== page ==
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Continued: Readers Write: (July 9): Accent Signage, sand mining, gas prices, Detroit's debt, gluten

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  • Last update: July 8, 2013 - 9:49 PM

Some civilizations, in the distant past, are known only by their art. In the future, Detroit will have no art to distinguish itself.



Personal experience shows middle ground

Regarding “The Gluten Trap” (July 8), we have found over the last year there are many people like my husband who do not have celiac disease but who are significantly affected by eating modern wheat. My husband was getting progressively sicker over the last five years, and many doctors could not find anything significant and kept suggesting over-the-counter medications to treat the symptoms without knowing the underlying cause. Since we own a small flour mill and sell at farmers markets, he started thinking about all the people who said they couldn’t eat our products since they were affected by gluten. He then went gluten-free and within two months was symptom-free. That’s when we discovered the difference between heritage wheat and modern wheat. We switched our product line to heritage flour and have found that many customers can once again eat wheat as long as it is a heritage variety. Life for those who do not have celiac disease doesn’t necessarily fall into two groups — gluten or gluten-free. There is a vast middle ground for heritage gluten.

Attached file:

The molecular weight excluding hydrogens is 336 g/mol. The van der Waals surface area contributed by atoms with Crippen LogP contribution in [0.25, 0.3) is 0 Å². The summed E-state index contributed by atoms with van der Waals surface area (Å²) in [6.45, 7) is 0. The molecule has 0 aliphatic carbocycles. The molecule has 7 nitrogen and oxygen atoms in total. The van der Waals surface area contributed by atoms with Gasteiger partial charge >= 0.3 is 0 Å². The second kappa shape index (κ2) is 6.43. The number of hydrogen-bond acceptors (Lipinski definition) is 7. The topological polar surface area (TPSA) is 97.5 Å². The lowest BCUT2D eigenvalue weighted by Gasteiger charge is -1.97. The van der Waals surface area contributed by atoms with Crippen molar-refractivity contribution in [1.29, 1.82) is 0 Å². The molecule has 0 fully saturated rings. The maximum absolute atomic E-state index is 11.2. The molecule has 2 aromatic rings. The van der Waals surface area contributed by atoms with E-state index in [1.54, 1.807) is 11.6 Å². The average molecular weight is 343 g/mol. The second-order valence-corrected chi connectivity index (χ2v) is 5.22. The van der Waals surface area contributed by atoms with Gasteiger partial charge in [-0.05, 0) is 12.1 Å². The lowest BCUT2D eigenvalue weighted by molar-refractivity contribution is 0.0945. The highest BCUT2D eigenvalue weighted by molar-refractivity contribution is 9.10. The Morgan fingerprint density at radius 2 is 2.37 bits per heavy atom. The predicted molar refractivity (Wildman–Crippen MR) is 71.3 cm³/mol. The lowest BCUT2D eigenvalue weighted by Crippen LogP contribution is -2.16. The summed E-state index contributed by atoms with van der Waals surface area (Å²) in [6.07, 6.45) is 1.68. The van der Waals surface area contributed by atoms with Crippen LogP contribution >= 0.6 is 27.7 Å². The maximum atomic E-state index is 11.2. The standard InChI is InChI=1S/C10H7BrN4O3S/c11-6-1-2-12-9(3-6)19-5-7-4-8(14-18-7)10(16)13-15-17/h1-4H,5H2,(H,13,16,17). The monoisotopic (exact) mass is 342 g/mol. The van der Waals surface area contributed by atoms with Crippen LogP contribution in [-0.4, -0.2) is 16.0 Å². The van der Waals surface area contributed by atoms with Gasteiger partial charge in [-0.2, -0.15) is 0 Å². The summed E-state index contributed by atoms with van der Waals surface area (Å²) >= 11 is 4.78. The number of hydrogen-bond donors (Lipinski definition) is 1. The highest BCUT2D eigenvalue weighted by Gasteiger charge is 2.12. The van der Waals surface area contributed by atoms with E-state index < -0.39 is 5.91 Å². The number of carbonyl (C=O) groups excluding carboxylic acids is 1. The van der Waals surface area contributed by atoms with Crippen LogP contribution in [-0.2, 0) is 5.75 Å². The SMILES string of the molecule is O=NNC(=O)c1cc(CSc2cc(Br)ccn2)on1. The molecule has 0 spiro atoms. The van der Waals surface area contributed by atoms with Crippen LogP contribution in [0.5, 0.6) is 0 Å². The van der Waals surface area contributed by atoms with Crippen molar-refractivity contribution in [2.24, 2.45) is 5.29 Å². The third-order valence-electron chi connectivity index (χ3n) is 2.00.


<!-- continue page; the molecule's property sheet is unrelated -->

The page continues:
MARTY GLANVILLE, North Branch, Minn.

• • •

It’s beyond me why anyone would unnecessarily give up real beer, bread and brownies for tasteless, expensive gluten-free substitutes. I went gluten-free when a “gold standard” intestinal biopsy showed celiac disease caused my sudden 25-pound weight loss. But I doubted my digestive system could fail so abruptly after 72 trouble-free years. I found a genetic test that conclusively shows susceptibility to the disease, so I signed on. Two months into the gluten-free regime, the test results came back negative — I could not have celiac disease. I quit gluten-free cold-turkey (on Thanksgiving Day!) and never looked back.

Now, six years into a normal diet and still a healthy 25 pounds lighter, I no longer require a daily statin dose to control my LDL cholesterol. In fact, I suspect the statin caused the problem, as digestive trouble is a possible side-effect of the drug.

I encourage anyone with a celiac disease diagnosis to get the genetic test and to question side effects of statins and other drugs as a possible cause that could be eliminated. World travelers should also rule out tropical sprue, curable with antibiotics.

Bon appétit!

RON CARLSON, Lake St. Croix Beach

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